• Clean the grease traps. 
    • Clean the ventilation hood filters by running them through the dishwasher. 
    • Replace the tin foil liners on the grills and ranges.
    • Empty all the trash and recyclables. 
    • Wash the floor mats.
    • Empty and clean the steam tables. 
    • Sanitize the sinks, faucets, and soda dispensers.
    • Properly dispose of all grease and oil.

    Weekly Kitchen Cleaning

    • Clean the ovens by adhering to the manufacturer’s instructions. 
    • Empty, clean, and sanitize the walk-in cooler. 
    • Clean the coffee machines. 
    • Wash the walls. 

    Monthly Kitchen Cleaning

    • Wash behind the fryers, flat tops, stoves, and oven. 
    • Remove all built-up grease, which can become a fire hazard.
    • Empty and clean the walk-in freezer.
    • Empty the ice bin, then clean and sanitize the inside. 
    • Wash the ceiling tiles.
    • Check the equipment: Are the knives sharp? Is the thermometer calibrated?
    • Check the entire restaurant for signs of pests and rodents. If you notice droppings or other signs, call pest control immediately!

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      kitchen exhaust hood pic

      Keeping the Front of House Clean

      The front of house includes all the areas staff may come into contact with, including your entrance, dining areas, bar, and others.

      Daily Restaurant Cleaning

      • Wash every surface of the restaurant (walls, floors, ceilings, countertops, bar, tabletops, chairs, and booths) with clean and sanitized rags. 
      • Clean and sanitize the restrooms (you should also check them multiple times per shift and clean them as necessary).
      • Sweep and mop the floors.
      • Wipe down the condiment dispensers.
      • Check the menus for cleanliness and wipe them down as needed.

      Weekly Restaurant Cleaning

      • Dust the blinds, ceiling fans, walls, picture frames, and anywhere else dust has gathered. 
      • Clean the table and chair legs.
      • Wipe down the baseboards.

      Restaurant Ceiling Cleaning

      Even though the ceiling tiles are way up high doesn’t mean they can’t become caked with grease and other contaminants. The fact is, the ceiling is positioned above everything, including your cooking appliances. That means that everyday food is being cooked and prepared, your ceiling tiles are absorbing everything, from fumes and oil to grease and odors.  Failing to clean your ceiling tiles can make your entire restaurant look old and dingy. In extreme bases, the ceiling tiles can begin to negatively affect the air quality of your restaurant, leading to a fire hazard and failed health inspections.  Whether you have your staff clean the tiles or you hire a professional janitorial service, make sure the following steps are performed. Missing even a single step can leave your restaurant susceptible to disaster, and you may end up turning off your customers.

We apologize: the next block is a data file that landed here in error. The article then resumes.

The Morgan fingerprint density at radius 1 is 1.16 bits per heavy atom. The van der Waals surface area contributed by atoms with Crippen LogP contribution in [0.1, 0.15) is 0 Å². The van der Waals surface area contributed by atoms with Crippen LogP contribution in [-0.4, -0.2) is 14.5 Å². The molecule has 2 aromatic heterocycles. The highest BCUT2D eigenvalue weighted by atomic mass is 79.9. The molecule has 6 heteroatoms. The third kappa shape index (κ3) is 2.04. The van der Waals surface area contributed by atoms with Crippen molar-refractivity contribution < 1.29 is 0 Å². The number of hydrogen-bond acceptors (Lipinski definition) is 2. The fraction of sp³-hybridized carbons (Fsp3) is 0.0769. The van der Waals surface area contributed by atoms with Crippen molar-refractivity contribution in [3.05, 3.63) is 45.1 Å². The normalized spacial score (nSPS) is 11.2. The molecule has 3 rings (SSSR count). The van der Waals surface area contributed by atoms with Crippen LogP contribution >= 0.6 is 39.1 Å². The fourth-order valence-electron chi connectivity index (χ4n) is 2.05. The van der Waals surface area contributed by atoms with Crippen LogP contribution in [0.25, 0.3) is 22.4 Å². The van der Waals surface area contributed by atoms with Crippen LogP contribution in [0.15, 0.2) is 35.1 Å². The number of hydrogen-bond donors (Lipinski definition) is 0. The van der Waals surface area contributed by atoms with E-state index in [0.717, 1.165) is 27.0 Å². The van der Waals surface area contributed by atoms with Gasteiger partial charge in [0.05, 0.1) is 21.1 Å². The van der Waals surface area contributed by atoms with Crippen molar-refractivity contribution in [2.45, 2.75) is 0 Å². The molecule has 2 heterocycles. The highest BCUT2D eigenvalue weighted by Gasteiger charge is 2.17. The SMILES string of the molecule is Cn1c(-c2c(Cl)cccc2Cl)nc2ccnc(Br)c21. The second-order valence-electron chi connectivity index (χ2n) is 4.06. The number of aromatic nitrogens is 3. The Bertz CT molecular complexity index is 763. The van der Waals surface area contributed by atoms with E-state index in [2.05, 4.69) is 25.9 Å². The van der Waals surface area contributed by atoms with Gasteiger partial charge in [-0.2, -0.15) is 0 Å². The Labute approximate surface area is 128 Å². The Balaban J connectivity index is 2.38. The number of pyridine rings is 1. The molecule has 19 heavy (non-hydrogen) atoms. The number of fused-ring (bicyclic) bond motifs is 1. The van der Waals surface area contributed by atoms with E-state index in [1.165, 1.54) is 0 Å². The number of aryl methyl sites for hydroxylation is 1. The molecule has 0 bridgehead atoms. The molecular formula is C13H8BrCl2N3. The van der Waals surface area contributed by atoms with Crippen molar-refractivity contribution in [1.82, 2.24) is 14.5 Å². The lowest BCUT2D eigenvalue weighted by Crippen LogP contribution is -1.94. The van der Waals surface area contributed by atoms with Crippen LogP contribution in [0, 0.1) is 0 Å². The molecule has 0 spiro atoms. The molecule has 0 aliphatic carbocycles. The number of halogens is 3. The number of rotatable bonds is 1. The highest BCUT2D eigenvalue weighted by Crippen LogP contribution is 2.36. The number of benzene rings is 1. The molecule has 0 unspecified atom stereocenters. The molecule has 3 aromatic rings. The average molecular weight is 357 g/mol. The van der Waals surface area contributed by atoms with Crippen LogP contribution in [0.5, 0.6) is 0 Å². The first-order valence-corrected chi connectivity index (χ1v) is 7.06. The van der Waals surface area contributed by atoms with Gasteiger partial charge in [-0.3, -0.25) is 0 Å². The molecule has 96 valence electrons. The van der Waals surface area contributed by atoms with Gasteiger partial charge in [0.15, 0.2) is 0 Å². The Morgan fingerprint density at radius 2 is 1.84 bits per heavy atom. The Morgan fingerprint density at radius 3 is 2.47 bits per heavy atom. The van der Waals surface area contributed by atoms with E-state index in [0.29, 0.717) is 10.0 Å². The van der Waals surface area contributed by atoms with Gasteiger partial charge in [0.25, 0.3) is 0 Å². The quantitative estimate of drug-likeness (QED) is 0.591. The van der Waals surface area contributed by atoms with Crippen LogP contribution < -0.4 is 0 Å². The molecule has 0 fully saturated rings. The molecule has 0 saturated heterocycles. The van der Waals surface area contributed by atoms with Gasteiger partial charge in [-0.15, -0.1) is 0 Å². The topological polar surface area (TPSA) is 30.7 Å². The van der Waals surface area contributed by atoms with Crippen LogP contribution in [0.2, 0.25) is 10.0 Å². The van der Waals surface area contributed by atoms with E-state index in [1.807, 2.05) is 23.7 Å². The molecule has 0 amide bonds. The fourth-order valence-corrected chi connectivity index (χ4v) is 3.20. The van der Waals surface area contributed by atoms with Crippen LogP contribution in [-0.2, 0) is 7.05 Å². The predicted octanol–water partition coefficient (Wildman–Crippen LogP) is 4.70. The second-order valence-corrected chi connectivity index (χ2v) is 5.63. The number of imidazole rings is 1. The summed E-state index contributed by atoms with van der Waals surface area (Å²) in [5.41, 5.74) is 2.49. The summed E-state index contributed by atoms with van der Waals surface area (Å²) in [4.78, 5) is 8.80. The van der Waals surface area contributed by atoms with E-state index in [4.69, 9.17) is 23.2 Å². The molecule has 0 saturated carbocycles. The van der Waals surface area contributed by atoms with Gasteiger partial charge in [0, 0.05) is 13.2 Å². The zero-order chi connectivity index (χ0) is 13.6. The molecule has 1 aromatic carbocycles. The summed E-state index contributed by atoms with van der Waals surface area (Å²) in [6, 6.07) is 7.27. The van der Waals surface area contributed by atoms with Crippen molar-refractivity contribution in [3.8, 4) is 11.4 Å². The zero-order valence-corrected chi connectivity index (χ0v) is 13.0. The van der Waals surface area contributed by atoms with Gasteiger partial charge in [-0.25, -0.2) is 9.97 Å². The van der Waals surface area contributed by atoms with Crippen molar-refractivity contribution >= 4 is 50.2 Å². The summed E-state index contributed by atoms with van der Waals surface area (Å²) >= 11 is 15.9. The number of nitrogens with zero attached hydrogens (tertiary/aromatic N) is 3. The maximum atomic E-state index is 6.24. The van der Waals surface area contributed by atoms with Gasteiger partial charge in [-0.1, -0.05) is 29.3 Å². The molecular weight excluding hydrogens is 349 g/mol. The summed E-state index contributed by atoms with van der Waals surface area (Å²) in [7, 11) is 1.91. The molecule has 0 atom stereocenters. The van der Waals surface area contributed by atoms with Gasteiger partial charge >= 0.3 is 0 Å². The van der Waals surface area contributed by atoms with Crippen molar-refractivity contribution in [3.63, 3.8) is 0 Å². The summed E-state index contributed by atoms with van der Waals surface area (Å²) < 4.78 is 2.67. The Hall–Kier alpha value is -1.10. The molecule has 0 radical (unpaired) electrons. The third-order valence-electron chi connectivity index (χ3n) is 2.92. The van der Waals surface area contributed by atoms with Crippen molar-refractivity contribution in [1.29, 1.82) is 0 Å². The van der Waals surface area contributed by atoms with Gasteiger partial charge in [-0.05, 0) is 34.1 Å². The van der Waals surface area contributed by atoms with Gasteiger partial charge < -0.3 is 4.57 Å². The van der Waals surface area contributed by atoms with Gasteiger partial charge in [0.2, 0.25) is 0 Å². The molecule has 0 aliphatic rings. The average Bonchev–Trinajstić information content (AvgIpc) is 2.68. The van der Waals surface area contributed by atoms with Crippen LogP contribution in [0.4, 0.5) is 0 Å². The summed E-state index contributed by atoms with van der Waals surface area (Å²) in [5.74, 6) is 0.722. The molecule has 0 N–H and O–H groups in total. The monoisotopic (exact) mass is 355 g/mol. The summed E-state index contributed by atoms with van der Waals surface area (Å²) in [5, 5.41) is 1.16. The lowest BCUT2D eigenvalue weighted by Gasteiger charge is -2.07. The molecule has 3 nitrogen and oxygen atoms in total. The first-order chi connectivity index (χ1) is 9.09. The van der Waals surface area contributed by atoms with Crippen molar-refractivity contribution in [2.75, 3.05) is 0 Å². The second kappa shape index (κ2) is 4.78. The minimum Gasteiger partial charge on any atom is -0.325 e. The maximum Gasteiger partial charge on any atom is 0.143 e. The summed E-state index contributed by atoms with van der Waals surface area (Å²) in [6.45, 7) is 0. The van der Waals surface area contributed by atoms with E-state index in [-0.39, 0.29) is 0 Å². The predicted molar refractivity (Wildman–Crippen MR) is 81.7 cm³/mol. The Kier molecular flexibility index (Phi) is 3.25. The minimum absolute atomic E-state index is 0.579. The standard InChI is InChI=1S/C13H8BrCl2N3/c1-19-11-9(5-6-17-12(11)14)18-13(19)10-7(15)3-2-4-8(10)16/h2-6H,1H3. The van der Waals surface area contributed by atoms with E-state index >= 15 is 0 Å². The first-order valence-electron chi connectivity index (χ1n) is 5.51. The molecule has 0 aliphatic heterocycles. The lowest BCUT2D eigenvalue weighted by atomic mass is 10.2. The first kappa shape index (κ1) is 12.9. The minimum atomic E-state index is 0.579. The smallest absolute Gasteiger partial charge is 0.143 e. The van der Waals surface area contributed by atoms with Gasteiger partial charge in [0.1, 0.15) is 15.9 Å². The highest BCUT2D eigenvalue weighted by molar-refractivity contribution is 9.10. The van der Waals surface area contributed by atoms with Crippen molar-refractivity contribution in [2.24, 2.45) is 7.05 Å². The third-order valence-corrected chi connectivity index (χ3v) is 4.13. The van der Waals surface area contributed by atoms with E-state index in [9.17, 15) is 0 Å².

Cover Everything in the Kitchen

      Cleaning the ceiling tiles means that all those contaminants are going to come raining down on your tables, floors, cooking appliances, and everything else. Therefore, make sure you cover everything down below with plastic tarps or drop cloths. You can also use old sheets or butcher paper. While you’re at it, cover your eyes with protective eyewear before the cleaning begins. 

      Remove the Tiles

      If your restaurant sports a drop ceiling or suspended ceiling tiles, you will first want to remove all the tiles from along the ceiling grid. Use a shop vac and clean all the areas that aren’t readily available, like the vents, corners, and light fixtures. If your shop vac has a dusting attachment, use it to get into the nooks and crannies. If the tiles are excessively filthy, alternate between vacuuming and dusting until the tiles look clean.  Whatever you do, don’t use disposable dusting cloths on ceiling tiles, as they will snag and tend to leave behind fibers. These fibers, in turn, will catch and attract additional dust and dirt. Use rags or towels instead. 

      Clean the Commercial Ceiling Tiles

      With the dusting complete, you will next want to wash the tiles using a mixture of ten parts water and one-part dishwashing liquid. Next, use a wet sweeper to swab the tile’s surface. Don’t over-wet the tiles, as you can warp them or cause water damage. Make sure you wring your sweeper out before applying it to the tiles to avoid any water mishaps.